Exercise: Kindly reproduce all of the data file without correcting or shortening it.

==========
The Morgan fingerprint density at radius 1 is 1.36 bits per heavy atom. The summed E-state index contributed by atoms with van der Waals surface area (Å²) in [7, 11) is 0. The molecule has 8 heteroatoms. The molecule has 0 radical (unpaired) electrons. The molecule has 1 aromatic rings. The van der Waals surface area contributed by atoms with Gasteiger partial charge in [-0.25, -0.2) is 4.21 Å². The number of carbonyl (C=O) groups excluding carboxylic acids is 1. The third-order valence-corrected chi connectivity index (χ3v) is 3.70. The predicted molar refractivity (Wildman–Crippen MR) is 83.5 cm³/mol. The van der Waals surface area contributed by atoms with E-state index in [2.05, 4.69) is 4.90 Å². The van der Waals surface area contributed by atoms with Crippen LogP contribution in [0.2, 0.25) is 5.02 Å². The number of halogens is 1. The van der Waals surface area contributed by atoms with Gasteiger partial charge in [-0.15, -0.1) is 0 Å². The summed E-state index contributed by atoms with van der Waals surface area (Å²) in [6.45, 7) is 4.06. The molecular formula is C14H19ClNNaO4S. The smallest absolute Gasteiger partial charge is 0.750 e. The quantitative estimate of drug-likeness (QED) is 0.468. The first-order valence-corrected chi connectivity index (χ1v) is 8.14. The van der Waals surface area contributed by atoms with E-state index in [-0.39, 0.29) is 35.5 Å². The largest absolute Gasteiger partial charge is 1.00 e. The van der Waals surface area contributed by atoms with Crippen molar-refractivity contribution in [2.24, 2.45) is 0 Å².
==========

The Morgan fingerprint density at radius 1 is 1.36 bits per heavy atom. The summed E-state index contributed by atoms with van der Waals surface area (Å²) in [7, 11) is 0. The molecule has 8 heteroatoms. The molecule has 0 radical (unpaired) electrons. The molecule has 1 aromatic rings. The van der Waals surface area contributed by atoms with Gasteiger partial charge in [-0.25, -0.2) is 4.21 Å². The number of carbonyl (C=O) groups excluding carboxylic acids is 1. The third-order valence-corrected chi connectivity index (χ3v) is 3.70. The predicted molar refractivity (Wildman–Crippen MR) is 83.5 cm³/mol. The van der Waals surface area contributed by atoms with E-state index in [2.05, 4.69) is 4.90 Å². The van der Waals surface area contributed by atoms with Crippen LogP contribution in [0.2, 0.25) is 5.02 Å². The number of halogens is 1. The van der Waals surface area contributed by atoms with Gasteiger partial charge in [-0.15, -0.1) is 0 Å². The summed E-state index contributed by atoms with van der Waals surface area (Å²) in [6.45, 7) is 4.06. The molecular formula is C14H19ClNNaO4S. The smallest absolute Gasteiger partial charge is 0.750 e. The quantitative estimate of drug-likeness (QED) is 0.468. The first-order valence-corrected chi connectivity index (χ1v) is 8.14. The van der Waals surface area contributed by atoms with E-state index in [-0.39, 0.29) is 35.5 Å². The largest absolute Gasteiger partial charge is 1.00 e. The van der Waals surface area contributed by atoms with Crippen molar-refractivity contribution in [2.24, 2.45) is 0 Å².